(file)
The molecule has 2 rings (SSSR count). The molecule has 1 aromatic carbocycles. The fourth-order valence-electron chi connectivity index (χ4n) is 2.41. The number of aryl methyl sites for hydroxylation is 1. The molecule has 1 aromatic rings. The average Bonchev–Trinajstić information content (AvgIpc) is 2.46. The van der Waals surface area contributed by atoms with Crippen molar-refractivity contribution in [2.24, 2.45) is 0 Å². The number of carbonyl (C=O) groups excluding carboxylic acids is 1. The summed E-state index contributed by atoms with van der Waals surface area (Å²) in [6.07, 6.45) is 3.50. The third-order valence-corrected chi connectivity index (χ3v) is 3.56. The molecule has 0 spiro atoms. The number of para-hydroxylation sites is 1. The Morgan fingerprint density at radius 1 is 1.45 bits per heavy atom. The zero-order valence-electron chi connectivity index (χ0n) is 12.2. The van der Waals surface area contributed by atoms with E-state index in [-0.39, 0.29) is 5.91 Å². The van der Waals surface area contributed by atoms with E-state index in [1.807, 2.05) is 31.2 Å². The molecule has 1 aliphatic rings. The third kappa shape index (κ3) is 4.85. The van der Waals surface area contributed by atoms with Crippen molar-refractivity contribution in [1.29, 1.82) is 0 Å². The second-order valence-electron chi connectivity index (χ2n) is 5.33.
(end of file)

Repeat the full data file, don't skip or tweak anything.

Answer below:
The molecule has 2 rings (SSSR count). The molecule has 1 aromatic carbocycles. The fourth-order valence-electron chi connectivity index (χ4n) is 2.41. The number of aryl methyl sites for hydroxylation is 1. The molecule has 1 aromatic rings. The average Bonchev–Trinajstić information content (AvgIpc) is 2.46. The van der Waals surface area contributed by atoms with Crippen molar-refractivity contribution in [2.24, 2.45) is 0 Å². The number of carbonyl (C=O) groups excluding carboxylic acids is 1. The summed E-state index contributed by atoms with van der Waals surface area (Å²) in [6.07, 6.45) is 3.50. The third-order valence-corrected chi connectivity index (χ3v) is 3.56. The molecule has 0 spiro atoms. The number of para-hydroxylation sites is 1. The Morgan fingerprint density at radius 1 is 1.45 bits per heavy atom. The zero-order valence-electron chi connectivity index (χ0n) is 12.2. The van der Waals surface area contributed by atoms with E-state index in [-0.39, 0.29) is 5.91 Å². The van der Waals surface area contributed by atoms with E-state index in [1.807, 2.05) is 31.2 Å². The molecule has 1 aliphatic rings. The third kappa shape index (κ3) is 4.85. The van der Waals surface area contributed by atoms with Crippen molar-refractivity contribution in [1.29, 1.82) is 0 Å². The second-order valence-electron chi connectivity index (χ2n) is 5.33.